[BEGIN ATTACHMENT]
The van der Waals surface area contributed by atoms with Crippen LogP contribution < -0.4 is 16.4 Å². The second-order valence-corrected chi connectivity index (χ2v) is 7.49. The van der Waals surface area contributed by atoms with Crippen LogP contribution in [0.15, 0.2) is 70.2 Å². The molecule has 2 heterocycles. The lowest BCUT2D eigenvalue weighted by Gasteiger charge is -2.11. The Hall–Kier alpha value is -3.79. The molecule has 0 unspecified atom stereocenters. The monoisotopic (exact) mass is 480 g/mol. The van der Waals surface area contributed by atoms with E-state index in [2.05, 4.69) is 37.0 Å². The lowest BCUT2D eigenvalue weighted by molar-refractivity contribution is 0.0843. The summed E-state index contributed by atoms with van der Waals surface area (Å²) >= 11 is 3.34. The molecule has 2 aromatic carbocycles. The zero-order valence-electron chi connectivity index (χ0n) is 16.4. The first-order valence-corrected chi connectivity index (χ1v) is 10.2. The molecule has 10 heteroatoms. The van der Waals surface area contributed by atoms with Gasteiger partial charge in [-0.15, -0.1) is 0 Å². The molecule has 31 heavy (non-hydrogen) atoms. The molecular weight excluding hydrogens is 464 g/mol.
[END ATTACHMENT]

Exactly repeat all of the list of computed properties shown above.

The van der Waals surface area contributed by atoms with Crippen LogP contribution < -0.4 is 16.4 Å². The second-order valence-corrected chi connectivity index (χ2v) is 7.49. The van der Waals surface area contributed by atoms with Crippen LogP contribution in [0.15, 0.2) is 70.2 Å². The molecule has 2 heterocycles. The lowest BCUT2D eigenvalue weighted by Gasteiger charge is -2.11. The Hall–Kier alpha value is -3.79. The molecule has 0 unspecified atom stereocenters. The monoisotopic (exact) mass is 480 g/mol. The van der Waals surface area contributed by atoms with E-state index in [2.05, 4.69) is 37.0 Å². The lowest BCUT2D eigenvalue weighted by molar-refractivity contribution is 0.0843. The summed E-state index contributed by atoms with van der Waals surface area (Å²) >= 11 is 3.34. The molecule has 2 aromatic carbocycles. The zero-order valence-electron chi connectivity index (χ0n) is 16.4. The first-order valence-corrected chi connectivity index (χ1v) is 10.2. The molecule has 10 heteroatoms. The van der Waals surface area contributed by atoms with Gasteiger partial charge in [-0.15, -0.1) is 0 Å². The molecule has 31 heavy (non-hydrogen) atoms. The molecular weight excluding hydrogens is 464 g/mol.